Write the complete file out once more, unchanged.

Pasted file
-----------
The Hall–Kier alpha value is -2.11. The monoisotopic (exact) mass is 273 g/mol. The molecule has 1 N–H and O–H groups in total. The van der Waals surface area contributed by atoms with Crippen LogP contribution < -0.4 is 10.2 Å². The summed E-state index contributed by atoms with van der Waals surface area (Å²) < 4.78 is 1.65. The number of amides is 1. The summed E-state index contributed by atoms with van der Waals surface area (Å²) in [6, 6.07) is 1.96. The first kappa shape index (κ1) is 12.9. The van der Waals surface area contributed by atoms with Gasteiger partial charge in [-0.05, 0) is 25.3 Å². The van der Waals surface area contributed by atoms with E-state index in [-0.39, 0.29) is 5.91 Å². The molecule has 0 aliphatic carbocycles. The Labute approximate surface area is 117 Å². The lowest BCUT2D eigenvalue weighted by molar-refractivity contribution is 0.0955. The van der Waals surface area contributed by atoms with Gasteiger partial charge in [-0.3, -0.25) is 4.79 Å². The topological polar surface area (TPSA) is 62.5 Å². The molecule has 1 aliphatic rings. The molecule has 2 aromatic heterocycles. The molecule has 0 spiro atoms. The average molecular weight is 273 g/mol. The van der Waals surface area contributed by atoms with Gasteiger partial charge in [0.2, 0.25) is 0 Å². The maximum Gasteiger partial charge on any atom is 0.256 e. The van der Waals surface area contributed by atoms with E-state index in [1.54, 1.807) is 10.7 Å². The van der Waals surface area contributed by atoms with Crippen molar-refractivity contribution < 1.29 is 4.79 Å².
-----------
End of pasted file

The Hall–Kier alpha value is -2.11. The monoisotopic (exact) mass is 273 g/mol. The molecule has 1 N–H and O–H groups in total. The van der Waals surface area contributed by atoms with Crippen LogP contribution < -0.4 is 10.2 Å². The summed E-state index contributed by atoms with van der Waals surface area (Å²) < 4.78 is 1.65. The number of amides is 1. The summed E-state index contributed by atoms with van der Waals surface area (Å²) in [6, 6.07) is 1.96. The first kappa shape index (κ1) is 12.9. The van der Waals surface area contributed by atoms with Gasteiger partial charge in [-0.05, 0) is 25.3 Å². The van der Waals surface area contributed by atoms with E-state index in [-0.39, 0.29) is 5.91 Å². The molecule has 0 aliphatic carbocycles. The Labute approximate surface area is 117 Å². The lowest BCUT2D eigenvalue weighted by molar-refractivity contribution is 0.0955. The van der Waals surface area contributed by atoms with Gasteiger partial charge in [-0.3, -0.25) is 4.79 Å². The topological polar surface area (TPSA) is 62.5 Å². The molecule has 1 aliphatic rings. The molecule has 2 aromatic heterocycles. The molecule has 0 spiro atoms. The average molecular weight is 273 g/mol. The van der Waals surface area contributed by atoms with Gasteiger partial charge in [0.2, 0.25) is 0 Å². The maximum Gasteiger partial charge on any atom is 0.256 e. The van der Waals surface area contributed by atoms with E-state index in [1.54, 1.807) is 10.7 Å². The van der Waals surface area contributed by atoms with Crippen molar-refractivity contribution < 1.29 is 4.79 Å².